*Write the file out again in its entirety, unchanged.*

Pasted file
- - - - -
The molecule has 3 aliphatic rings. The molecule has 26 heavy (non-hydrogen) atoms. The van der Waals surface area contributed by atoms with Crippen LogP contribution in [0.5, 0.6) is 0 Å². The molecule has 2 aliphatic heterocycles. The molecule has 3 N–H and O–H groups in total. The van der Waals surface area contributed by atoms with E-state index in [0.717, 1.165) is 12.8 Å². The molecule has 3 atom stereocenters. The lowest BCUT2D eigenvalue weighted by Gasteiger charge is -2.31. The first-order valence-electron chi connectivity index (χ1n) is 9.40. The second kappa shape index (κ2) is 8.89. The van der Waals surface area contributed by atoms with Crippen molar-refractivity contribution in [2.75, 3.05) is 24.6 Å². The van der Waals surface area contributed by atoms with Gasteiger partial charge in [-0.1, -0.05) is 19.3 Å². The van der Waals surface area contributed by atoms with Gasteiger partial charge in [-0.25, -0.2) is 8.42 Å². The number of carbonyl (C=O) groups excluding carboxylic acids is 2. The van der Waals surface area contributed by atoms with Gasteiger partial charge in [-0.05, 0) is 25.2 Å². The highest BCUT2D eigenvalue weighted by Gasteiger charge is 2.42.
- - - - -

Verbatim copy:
The molecule has 3 aliphatic rings. The molecule has 26 heavy (non-hydrogen) atoms. The van der Waals surface area contributed by atoms with Crippen LogP contribution in [0.5, 0.6) is 0 Å². The molecule has 2 aliphatic heterocycles. The molecule has 3 N–H and O–H groups in total. The van der Waals surface area contributed by atoms with E-state index in [0.717, 1.165) is 12.8 Å². The molecule has 3 atom stereocenters. The lowest BCUT2D eigenvalue weighted by Gasteiger charge is -2.31. The first-order valence-electron chi connectivity index (χ1n) is 9.40. The second kappa shape index (κ2) is 8.89. The van der Waals surface area contributed by atoms with Crippen molar-refractivity contribution in [2.75, 3.05) is 24.6 Å². The van der Waals surface area contributed by atoms with Gasteiger partial charge in [-0.1, -0.05) is 19.3 Å². The van der Waals surface area contributed by atoms with Gasteiger partial charge in [-0.25, -0.2) is 8.42 Å². The number of carbonyl (C=O) groups excluding carboxylic acids is 2. The van der Waals surface area contributed by atoms with Gasteiger partial charge in [-0.05, 0) is 25.2 Å². The highest BCUT2D eigenvalue weighted by Gasteiger charge is 2.42.